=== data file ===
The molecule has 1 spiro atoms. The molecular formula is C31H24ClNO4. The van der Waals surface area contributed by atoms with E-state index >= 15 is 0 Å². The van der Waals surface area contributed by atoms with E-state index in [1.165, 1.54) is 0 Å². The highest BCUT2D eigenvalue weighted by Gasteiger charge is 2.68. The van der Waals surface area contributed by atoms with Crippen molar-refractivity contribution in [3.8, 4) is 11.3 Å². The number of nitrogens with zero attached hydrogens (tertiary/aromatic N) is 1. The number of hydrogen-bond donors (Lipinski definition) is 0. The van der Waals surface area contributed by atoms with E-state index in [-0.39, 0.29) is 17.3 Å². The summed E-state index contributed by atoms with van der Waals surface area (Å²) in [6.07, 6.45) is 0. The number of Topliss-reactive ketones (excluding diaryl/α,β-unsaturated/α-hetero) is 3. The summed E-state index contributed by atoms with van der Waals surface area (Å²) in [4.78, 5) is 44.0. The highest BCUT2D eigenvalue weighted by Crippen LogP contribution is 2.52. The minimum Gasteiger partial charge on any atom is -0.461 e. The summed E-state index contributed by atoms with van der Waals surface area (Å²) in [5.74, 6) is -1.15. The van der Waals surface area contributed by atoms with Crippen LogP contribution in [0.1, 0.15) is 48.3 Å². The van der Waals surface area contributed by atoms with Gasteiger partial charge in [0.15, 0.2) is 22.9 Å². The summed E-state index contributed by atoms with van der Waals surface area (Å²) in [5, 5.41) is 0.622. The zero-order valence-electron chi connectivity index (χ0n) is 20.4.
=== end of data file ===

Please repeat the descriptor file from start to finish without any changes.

The molecule has 1 spiro atoms. The molecular formula is C31H24ClNO4. The van der Waals surface area contributed by atoms with E-state index >= 15 is 0 Å². The van der Waals surface area contributed by atoms with E-state index in [1.165, 1.54) is 0 Å². The highest BCUT2D eigenvalue weighted by Gasteiger charge is 2.68. The van der Waals surface area contributed by atoms with Crippen molar-refractivity contribution in [3.8, 4) is 11.3 Å². The number of nitrogens with zero attached hydrogens (tertiary/aromatic N) is 1. The number of hydrogen-bond donors (Lipinski definition) is 0. The van der Waals surface area contributed by atoms with E-state index in [-0.39, 0.29) is 17.3 Å². The summed E-state index contributed by atoms with van der Waals surface area (Å²) in [6.07, 6.45) is 0. The number of Topliss-reactive ketones (excluding diaryl/α,β-unsaturated/α-hetero) is 3. The summed E-state index contributed by atoms with van der Waals surface area (Å²) in [4.78, 5) is 44.0. The highest BCUT2D eigenvalue weighted by Crippen LogP contribution is 2.52. The minimum Gasteiger partial charge on any atom is -0.461 e. The summed E-state index contributed by atoms with van der Waals surface area (Å²) in [5.74, 6) is -1.15. The van der Waals surface area contributed by atoms with Crippen LogP contribution in [0.1, 0.15) is 48.3 Å². The van der Waals surface area contributed by atoms with Gasteiger partial charge in [0.15, 0.2) is 22.9 Å². The summed E-state index contributed by atoms with van der Waals surface area (Å²) in [5, 5.41) is 0.622. The zero-order valence-electron chi connectivity index (χ0n) is 20.4.